Privately funded pharmaceutical innovation deserves support, not punishment
The world can sometimes have a short memory, but we must not forget what delivered the most important answers to the COVID-19 pandemic — biomedical innovation. As Congress considers President Biden’s fiscal year 2023 budget for the National Institutes of Health (NIH), it must also consider how to ensure America’s biomedical innovation ecosystem can meet the ever-growing public health challenges of the future.
Without question, NIH plays a central role in our innovation ecosystem, which is a vast and complex array of partnerships between government, the biopharmaceutical industry (including early-stage biotech and large pharma) and academia. Biden’s budget would increase NIH appropriations by 10 percent in 2023 to $49 billion. Congress needs to approve every penny.
However, there is a growing misconception that NIH funding, not private market investment, is largely responsible for the creation and approval of new medicines. This misconception is generating harmful policy proposals that would undermine innovation.
According to the latest figures, the biopharmaceutical industry invested $102 billion in research and development (R&D) in 2018, 100 percent of which was focused on drug development. Meanwhile, the entire NIH budget in 2018 was $35.4 billion, of which only $2.8 billion was focused directly on research related to drug development. Further, a May 2021 study found that there were 18 approved medicines linked to the 23,230 NIH grants from the year 2000. Of these 18 medicines, none of them reached approval without significant private investment. In fact, total private investment for the 18 medicines exceeded NIH funding by 650 percent: $44.2 billion in private investment compared to $670 million in NIH funding.
The misunderstanding of the different roles government and industry play in drug development has emboldened some legislators to promote policies that would prioritize publicly funded drug development over private R&D or allow the government to “march in” and take a patent license if public funds supported the patent owner’s research. These short-sighted policies — meant to increase patient access — would imbalance the U.S. biopharmaceutical research ecosystem and dramatically hinder its ability to innovate for patients.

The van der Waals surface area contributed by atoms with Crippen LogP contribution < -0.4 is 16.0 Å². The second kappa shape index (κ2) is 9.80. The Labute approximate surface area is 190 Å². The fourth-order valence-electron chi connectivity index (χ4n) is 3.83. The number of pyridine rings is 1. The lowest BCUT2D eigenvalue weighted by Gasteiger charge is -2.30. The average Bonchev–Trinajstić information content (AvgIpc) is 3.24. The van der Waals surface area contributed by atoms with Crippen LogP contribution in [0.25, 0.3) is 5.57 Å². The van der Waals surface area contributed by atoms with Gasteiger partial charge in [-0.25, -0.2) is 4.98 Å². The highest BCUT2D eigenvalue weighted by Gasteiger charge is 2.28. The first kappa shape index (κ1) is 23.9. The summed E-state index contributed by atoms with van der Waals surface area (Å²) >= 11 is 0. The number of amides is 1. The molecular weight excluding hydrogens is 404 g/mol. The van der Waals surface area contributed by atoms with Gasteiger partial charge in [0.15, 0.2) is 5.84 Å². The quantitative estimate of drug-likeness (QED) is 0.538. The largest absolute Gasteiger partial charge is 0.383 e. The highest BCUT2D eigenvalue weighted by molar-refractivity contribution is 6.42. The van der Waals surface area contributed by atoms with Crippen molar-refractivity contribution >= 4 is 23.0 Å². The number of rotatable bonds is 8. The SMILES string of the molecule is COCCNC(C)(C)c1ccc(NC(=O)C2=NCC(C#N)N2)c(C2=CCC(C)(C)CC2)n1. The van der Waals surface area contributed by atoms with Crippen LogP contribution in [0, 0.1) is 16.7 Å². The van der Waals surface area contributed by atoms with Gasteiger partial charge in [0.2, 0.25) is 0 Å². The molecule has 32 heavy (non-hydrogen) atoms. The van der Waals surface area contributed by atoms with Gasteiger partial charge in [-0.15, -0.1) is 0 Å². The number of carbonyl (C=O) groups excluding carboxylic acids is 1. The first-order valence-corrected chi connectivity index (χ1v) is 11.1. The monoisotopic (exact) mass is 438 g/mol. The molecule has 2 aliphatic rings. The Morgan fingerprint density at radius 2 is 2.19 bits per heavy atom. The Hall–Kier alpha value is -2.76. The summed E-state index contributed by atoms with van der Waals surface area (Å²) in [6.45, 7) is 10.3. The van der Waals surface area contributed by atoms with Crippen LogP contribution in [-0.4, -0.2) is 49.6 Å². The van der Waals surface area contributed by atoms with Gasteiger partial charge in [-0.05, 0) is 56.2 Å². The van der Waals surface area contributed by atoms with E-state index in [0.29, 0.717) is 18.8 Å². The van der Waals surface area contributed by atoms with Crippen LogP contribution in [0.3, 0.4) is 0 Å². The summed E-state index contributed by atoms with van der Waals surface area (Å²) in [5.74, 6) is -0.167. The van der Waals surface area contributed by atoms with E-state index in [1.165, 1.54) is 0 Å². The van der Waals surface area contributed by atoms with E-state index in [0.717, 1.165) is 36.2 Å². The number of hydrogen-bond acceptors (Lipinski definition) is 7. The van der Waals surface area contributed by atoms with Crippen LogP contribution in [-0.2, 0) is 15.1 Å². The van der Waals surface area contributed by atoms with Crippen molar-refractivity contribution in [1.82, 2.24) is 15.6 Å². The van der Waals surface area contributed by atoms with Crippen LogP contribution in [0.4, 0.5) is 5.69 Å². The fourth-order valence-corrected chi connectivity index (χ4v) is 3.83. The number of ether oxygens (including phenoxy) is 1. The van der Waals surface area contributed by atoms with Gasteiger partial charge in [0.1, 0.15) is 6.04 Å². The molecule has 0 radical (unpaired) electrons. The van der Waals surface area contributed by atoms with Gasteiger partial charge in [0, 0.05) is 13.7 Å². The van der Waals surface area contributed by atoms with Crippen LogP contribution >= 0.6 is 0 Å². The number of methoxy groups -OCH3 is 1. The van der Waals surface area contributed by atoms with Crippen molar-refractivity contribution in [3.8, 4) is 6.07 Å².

The role of NIH is to serve as the primary funder of basic research in the biomedical sciences, not drug development. Industry makes the capital investment in research and drug development to advance basic science into approved treatments. These investments are necessarily deep and inherently risky, with recent estimated costs ranging from $314 million to $2.8 billion to successfully get a product to market. The general failure rate in drug development is 90 percent – and it is likely to climb higher as R&D focuses on increasingly complex modalities that include cell and gene therapies.
In Alzheimer’s disease, the failure rate is 99 percent. At Eli Lilly and Company, where I lead global government affairs, we have experienced multiple drug failures in Alzheimer’s disease and invested more than $3 billion over the course of 30 years in the search for a treatment. Despite these failures, Lilly has remained committed to neurodegeneration innovation and collaborations aimed at the entire spectrum of Alzheimer’s disease. Today, we have a robust Alzheimer’s disease pipeline and a promising potential therapy for Alzheimer’s patients.
With the aging of our population, finding effective treatments for Alzheimer’s is urgent. Its prevalence is expected to grow to nearly 13 million people by 2050 and cost more than $1.1 trillion annually. Lilly’s ability to make multibillion-dollar investments and relentlessly pursue Alzheimer’s research over decades is in large part because of policies that promote a vibrant innovation ecosystem.
As we continue to apply lessons to the new reality of our COVID world, I applaud the administration for making basic biomedical research funding a priority. Future pandemics, Alzheimer’s, and countless rare and genetic diseases are health threats that only biomedical innovation can answer. The need to protect and advance the U.S. innovation ecosystem — that the world relies on — has never been greater.
Policies simply intended to be punitive to the biopharmaceutical industry by undermining intellectual property will weaken the drug development ecosystem and will not have the effect of increasing patient access but instead will harm individuals and families hoping for treatments and cures.
Shawn O’Neail is a government relations professional with more than 20 years of experience. He is currently vice president of global government affairs at Eli Lilly and Company, where he develops and executes federal, state and international government affairs strategies.